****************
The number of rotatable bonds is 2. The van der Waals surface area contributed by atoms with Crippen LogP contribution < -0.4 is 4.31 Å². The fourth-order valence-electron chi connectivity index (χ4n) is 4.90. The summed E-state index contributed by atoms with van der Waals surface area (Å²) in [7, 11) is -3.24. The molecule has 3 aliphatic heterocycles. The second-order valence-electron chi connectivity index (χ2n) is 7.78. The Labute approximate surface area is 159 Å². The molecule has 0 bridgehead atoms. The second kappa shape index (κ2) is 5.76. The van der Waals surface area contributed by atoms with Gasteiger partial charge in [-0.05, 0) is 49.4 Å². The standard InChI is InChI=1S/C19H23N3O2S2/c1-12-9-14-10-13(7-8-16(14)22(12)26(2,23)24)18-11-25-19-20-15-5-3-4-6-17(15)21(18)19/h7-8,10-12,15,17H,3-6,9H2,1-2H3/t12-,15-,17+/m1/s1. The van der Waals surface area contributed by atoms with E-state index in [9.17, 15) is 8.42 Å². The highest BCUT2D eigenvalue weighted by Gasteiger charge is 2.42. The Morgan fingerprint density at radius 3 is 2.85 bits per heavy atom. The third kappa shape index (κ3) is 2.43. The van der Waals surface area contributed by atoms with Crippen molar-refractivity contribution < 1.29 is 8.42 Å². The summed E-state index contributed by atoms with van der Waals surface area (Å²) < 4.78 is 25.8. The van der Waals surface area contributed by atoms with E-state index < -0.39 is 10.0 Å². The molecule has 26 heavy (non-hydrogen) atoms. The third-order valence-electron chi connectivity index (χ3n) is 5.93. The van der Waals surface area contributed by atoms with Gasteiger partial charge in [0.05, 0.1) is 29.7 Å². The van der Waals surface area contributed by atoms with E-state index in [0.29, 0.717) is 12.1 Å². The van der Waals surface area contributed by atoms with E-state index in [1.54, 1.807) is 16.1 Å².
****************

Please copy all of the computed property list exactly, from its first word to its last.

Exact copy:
The number of rotatable bonds is 2. The van der Waals surface area contributed by atoms with Crippen LogP contribution < -0.4 is 4.31 Å². The fourth-order valence-electron chi connectivity index (χ4n) is 4.90. The summed E-state index contributed by atoms with van der Waals surface area (Å²) in [7, 11) is -3.24. The molecule has 3 aliphatic heterocycles. The second-order valence-electron chi connectivity index (χ2n) is 7.78. The Labute approximate surface area is 159 Å². The molecule has 0 bridgehead atoms. The second kappa shape index (κ2) is 5.76. The van der Waals surface area contributed by atoms with Gasteiger partial charge in [-0.05, 0) is 49.4 Å². The standard InChI is InChI=1S/C19H23N3O2S2/c1-12-9-14-10-13(7-8-16(14)22(12)26(2,23)24)18-11-25-19-20-15-5-3-4-6-17(15)21(18)19/h7-8,10-12,15,17H,3-6,9H2,1-2H3/t12-,15-,17+/m1/s1. The van der Waals surface area contributed by atoms with E-state index in [9.17, 15) is 8.42 Å². The highest BCUT2D eigenvalue weighted by Gasteiger charge is 2.42. The Morgan fingerprint density at radius 3 is 2.85 bits per heavy atom. The third kappa shape index (κ3) is 2.43. The van der Waals surface area contributed by atoms with Crippen molar-refractivity contribution < 1.29 is 8.42 Å². The summed E-state index contributed by atoms with van der Waals surface area (Å²) < 4.78 is 25.8. The van der Waals surface area contributed by atoms with E-state index < -0.39 is 10.0 Å². The molecule has 26 heavy (non-hydrogen) atoms. The third-order valence-electron chi connectivity index (χ3n) is 5.93. The van der Waals surface area contributed by atoms with Gasteiger partial charge in [0.05, 0.1) is 29.7 Å². The van der Waals surface area contributed by atoms with E-state index in [0.29, 0.717) is 12.1 Å². The van der Waals surface area contributed by atoms with E-state index in [1.54, 1.807) is 16.1 Å².